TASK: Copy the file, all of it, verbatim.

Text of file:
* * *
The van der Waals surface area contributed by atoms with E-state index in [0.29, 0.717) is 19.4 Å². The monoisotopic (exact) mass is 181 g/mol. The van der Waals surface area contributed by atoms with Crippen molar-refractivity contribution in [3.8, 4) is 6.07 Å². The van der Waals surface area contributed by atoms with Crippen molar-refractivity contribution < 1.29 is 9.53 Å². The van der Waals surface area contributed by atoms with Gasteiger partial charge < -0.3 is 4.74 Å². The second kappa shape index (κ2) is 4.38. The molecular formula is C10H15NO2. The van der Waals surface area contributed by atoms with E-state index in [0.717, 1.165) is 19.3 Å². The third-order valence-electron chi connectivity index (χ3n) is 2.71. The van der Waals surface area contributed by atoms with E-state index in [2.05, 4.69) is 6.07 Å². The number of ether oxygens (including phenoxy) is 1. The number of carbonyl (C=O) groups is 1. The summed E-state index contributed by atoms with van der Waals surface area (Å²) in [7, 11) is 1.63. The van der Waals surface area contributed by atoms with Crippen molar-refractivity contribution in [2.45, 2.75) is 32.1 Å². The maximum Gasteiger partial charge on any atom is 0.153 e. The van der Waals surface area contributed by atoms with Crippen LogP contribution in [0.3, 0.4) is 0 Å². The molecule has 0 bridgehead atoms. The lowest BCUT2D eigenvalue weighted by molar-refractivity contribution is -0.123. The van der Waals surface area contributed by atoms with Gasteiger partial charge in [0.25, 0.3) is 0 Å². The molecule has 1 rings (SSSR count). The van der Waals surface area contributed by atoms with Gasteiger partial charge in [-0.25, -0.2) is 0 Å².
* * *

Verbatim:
The van der Waals surface area contributed by atoms with E-state index in [0.29, 0.717) is 19.4 Å². The monoisotopic (exact) mass is 181 g/mol. The van der Waals surface area contributed by atoms with Crippen molar-refractivity contribution in [3.8, 4) is 6.07 Å². The van der Waals surface area contributed by atoms with Crippen molar-refractivity contribution < 1.29 is 9.53 Å². The van der Waals surface area contributed by atoms with Gasteiger partial charge < -0.3 is 4.74 Å². The second kappa shape index (κ2) is 4.38. The molecular formula is C10H15NO2. The van der Waals surface area contributed by atoms with E-state index in [0.717, 1.165) is 19.3 Å². The third-order valence-electron chi connectivity index (χ3n) is 2.71. The van der Waals surface area contributed by atoms with E-state index in [2.05, 4.69) is 6.07 Å². The number of ether oxygens (including phenoxy) is 1. The number of carbonyl (C=O) groups is 1. The summed E-state index contributed by atoms with van der Waals surface area (Å²) in [7, 11) is 1.63. The van der Waals surface area contributed by atoms with Crippen molar-refractivity contribution in [2.45, 2.75) is 32.1 Å². The maximum Gasteiger partial charge on any atom is 0.153 e. The van der Waals surface area contributed by atoms with Crippen LogP contribution in [0.3, 0.4) is 0 Å². The molecule has 0 bridgehead atoms. The lowest BCUT2D eigenvalue weighted by molar-refractivity contribution is -0.123. The van der Waals surface area contributed by atoms with Gasteiger partial charge in [0.25, 0.3) is 0 Å². The molecule has 1 rings (SSSR count). The van der Waals surface area contributed by atoms with Gasteiger partial charge in [-0.25, -0.2) is 0 Å².